With the dollar and and the euro flexing their muscles, perhaps it’s time to rub the old favourites off the holiday list. Benji Lanyado recommends five destinations where sterling is still faring well.
Remember the good old days, when the pound was strong as an ox? This time last year, when it was worth $2, we were having a field day in New York’s shops. Over in Thailand, long a preserve of Brits on a budget, we were getting well over 60 baht, and the euro was coming in at a none-too-shabby €1.37.
How times change. The pound has lost over 25% on the dollar, you’ll be lucky to get 50 baht – and the euro? According to pintprice.com, a beer in Paris will now cost you the equivalent of £5.58. Surely the old holiday favourites of France, Spain, Italy, Thailand and America will be given a wide berth next year.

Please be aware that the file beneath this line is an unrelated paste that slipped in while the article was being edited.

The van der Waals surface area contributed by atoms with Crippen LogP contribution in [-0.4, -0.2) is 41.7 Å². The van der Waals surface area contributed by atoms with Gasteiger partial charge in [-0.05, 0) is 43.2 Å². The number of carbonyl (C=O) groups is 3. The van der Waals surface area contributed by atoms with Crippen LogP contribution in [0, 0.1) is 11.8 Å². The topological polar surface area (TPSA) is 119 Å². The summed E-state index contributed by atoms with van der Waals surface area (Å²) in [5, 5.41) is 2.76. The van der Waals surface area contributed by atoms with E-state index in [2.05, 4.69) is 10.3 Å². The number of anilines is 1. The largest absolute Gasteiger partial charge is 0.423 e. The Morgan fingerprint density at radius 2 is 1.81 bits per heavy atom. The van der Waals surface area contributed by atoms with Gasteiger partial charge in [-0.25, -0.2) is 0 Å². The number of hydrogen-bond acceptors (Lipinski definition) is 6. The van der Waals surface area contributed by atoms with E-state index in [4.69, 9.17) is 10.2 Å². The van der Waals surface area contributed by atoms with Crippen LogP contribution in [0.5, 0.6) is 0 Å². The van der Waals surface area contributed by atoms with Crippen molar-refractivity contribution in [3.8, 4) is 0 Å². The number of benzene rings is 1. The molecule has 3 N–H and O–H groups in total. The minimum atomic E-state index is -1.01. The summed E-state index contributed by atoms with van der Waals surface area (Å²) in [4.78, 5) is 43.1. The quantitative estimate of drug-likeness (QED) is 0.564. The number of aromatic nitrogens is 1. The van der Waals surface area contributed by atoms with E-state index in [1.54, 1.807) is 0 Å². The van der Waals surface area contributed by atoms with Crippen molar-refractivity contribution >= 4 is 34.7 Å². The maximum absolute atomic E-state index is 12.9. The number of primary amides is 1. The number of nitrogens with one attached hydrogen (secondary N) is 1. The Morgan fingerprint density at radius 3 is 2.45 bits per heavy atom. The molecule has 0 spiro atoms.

But there are some currencies that are performing even worse than our own, and some destinations now represent much better value than the usual suspects. This isn’t just economic schadenfreude – you could argue that even our weakened purchasing power will help out struggling economies. So, let’s consider the alternatives.
Until recently, the krona was as glacially cool as its surroundings, a contributing factor to Iceland regularly appearing in the “world’s most expensive” lists. The country’s moonscape and dramatic geology – not to mention the ultracool downtown Reykjavik 101 district of bars and boutiques – seemed the preserve of the cash-rich. But since the bottom fell out of Iceland’s economy, the krona has dramatically weakened against the pound, devaluing by as much as 65%. Those who were once scared off by the prices seem to be seizing the moment – Iceland Air reports demand for its weekend packages rising by 50% compared to this time last year.
Price of entry to the Blue Lagoon
Last year: £21.17
This year: £13.50